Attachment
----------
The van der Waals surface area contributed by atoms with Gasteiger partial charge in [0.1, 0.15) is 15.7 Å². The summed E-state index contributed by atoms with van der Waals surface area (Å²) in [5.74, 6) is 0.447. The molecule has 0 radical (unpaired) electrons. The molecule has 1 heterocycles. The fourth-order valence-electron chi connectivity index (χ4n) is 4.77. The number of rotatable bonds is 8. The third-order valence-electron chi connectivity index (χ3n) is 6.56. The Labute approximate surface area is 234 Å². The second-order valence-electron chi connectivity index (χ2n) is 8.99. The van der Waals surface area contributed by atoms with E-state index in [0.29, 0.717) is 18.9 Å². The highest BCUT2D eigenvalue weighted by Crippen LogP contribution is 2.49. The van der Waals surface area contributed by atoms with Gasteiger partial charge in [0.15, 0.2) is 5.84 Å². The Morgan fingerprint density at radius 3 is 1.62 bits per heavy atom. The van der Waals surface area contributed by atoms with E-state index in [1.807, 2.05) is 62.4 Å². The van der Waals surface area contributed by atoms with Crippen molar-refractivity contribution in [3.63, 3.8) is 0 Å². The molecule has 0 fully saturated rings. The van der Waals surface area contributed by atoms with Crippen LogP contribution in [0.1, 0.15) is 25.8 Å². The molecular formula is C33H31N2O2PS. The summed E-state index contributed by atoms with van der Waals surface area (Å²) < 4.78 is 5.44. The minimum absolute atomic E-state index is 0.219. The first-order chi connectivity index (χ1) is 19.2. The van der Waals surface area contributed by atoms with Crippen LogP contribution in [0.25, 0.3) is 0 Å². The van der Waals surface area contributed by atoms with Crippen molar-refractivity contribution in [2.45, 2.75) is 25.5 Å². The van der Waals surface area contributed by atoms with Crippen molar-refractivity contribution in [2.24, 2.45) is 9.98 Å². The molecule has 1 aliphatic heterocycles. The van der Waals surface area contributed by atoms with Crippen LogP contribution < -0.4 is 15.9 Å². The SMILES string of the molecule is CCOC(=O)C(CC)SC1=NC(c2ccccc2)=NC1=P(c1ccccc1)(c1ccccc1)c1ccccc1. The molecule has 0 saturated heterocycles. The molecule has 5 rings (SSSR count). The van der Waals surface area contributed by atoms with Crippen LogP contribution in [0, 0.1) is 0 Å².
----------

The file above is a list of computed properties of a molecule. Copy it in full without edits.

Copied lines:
The van der Waals surface area contributed by atoms with Gasteiger partial charge in [0.1, 0.15) is 15.7 Å². The summed E-state index contributed by atoms with van der Waals surface area (Å²) in [5.74, 6) is 0.447. The molecule has 0 radical (unpaired) electrons. The molecule has 1 heterocycles. The fourth-order valence-electron chi connectivity index (χ4n) is 4.77. The number of rotatable bonds is 8. The third-order valence-electron chi connectivity index (χ3n) is 6.56. The Labute approximate surface area is 234 Å². The second-order valence-electron chi connectivity index (χ2n) is 8.99. The van der Waals surface area contributed by atoms with E-state index in [0.29, 0.717) is 18.9 Å². The highest BCUT2D eigenvalue weighted by Crippen LogP contribution is 2.49. The van der Waals surface area contributed by atoms with Gasteiger partial charge in [0.15, 0.2) is 5.84 Å². The Morgan fingerprint density at radius 3 is 1.62 bits per heavy atom. The van der Waals surface area contributed by atoms with E-state index in [1.807, 2.05) is 62.4 Å². The van der Waals surface area contributed by atoms with Crippen molar-refractivity contribution in [3.63, 3.8) is 0 Å². The molecule has 0 fully saturated rings. The van der Waals surface area contributed by atoms with Crippen LogP contribution in [0.1, 0.15) is 25.8 Å². The molecular formula is C33H31N2O2PS. The summed E-state index contributed by atoms with van der Waals surface area (Å²) < 4.78 is 5.44. The minimum absolute atomic E-state index is 0.219. The first-order chi connectivity index (χ1) is 19.2. The van der Waals surface area contributed by atoms with Crippen LogP contribution in [0.25, 0.3) is 0 Å². The van der Waals surface area contributed by atoms with Crippen molar-refractivity contribution in [2.45, 2.75) is 25.5 Å². The van der Waals surface area contributed by atoms with Crippen molar-refractivity contribution in [2.24, 2.45) is 9.98 Å². The molecule has 1 aliphatic heterocycles. The van der Waals surface area contributed by atoms with Crippen LogP contribution < -0.4 is 15.9 Å². The SMILES string of the molecule is CCOC(=O)C(CC)SC1=NC(c2ccccc2)=NC1=P(c1ccccc1)(c1ccccc1)c1ccccc1. The molecule has 0 saturated heterocycles. The molecule has 5 rings (SSSR count). The van der Waals surface area contributed by atoms with Crippen LogP contribution in [0, 0.1) is 0 Å².